Pets Can Make People Sick

Casey Barton Behravesh, MS, DVM, DrPH


August 22, 2011

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Hi. I am Dr. Casey Barton Behravesh, an epidemiologist in the Outbreak Response and Prevention Branch at the Centers for Disease Control and Prevention (CDC). I am also a veterinarian with a pet dog and cat and the mother of 2 young children. Today, I am pleased to speak with you as part of the CDC Expert Video Commentary Series on Medscape. I will be talking with you about how certain pets can make people sick and the steps you can take to help protect your patients and their families.

Pet ownership has many positive benefits. They comfort us and give us companionship. But as much as I love animals, I know that some -- especially those that are frequently linked to outbreaks of human illness -- are not the best animals to choose as pets. This is especially true for certain high-risk groups of people, including children younger than 5 years or immunocompromised patients.

Salmonella is most commonly transmitted through contaminated food. However, Salmonella is also one of many zoonotic pathogens that can be spread between people and their pets. Many Salmonella infections occur in people who have contact with certain types of animals -- what I refer to as "risky" pets. These include reptiles, such as turtles, snakes, or lizards; amphibians, especially frogs; poultry, including chicks, chickens, and ducklings; and rodents, such as hamsters. Infected animals can appear happy, healthy, and clean and still be shedding Salmonella or other zoonotic pathogens that can lead to human illness. In fact, small turtles are so risky that their sale as pets has been banned since 1975.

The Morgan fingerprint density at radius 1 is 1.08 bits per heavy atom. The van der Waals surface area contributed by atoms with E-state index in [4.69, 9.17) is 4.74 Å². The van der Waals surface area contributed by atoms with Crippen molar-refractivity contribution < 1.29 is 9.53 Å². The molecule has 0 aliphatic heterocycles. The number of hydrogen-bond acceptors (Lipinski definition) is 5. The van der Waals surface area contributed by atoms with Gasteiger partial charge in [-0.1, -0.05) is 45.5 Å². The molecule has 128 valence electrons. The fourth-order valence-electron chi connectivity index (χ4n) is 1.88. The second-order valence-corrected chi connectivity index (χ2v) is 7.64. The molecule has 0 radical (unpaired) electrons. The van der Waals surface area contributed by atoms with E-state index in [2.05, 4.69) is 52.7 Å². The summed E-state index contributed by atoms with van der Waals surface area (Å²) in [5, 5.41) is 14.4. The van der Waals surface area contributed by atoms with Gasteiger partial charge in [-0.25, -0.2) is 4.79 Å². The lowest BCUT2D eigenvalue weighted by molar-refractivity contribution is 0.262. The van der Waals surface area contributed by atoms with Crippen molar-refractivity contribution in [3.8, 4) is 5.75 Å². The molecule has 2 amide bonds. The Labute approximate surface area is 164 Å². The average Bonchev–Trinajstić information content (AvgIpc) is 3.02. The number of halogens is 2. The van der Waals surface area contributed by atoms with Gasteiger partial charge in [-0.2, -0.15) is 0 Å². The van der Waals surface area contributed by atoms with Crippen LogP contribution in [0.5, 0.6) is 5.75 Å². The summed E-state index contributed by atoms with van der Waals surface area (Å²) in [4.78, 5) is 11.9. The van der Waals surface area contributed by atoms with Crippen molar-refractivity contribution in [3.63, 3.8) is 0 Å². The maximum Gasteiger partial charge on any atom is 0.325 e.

It is important to know that directly handling these pets isn't the only way people can get sick; the environments where the animals live and roam, such as water from a frog or turtle tank, can be just as contaminated as the animal itself. In several recent outbreaks of human Salmonella infections linked to water frogs, turtles, and chicks, most of the infected patients or the parents of infected children said they didn't even know that these animals could cause Salmonella infections.

So what can you do? As a healthcare provider, you can help prevent the spread of Salmonella or other zoonotic infections by asking high-risk patients and parents about contact with animals, both in the home and away from home, in public places such as fairs, schools, and petting zoos. You should educate your patients about the risks of Salmonella and other zoonotic infections from animals. You can share prevention recommendations, such as advising patients that some pets are not appropriate for children younger than 5 years old or other high-risk patients. Also, you can remind all patients that they can take simple precautions to reduce their risk for a zoonotic infection including using good handwashing practices. This includes washing hands thoroughly after handling animals or anything in the animal's environment.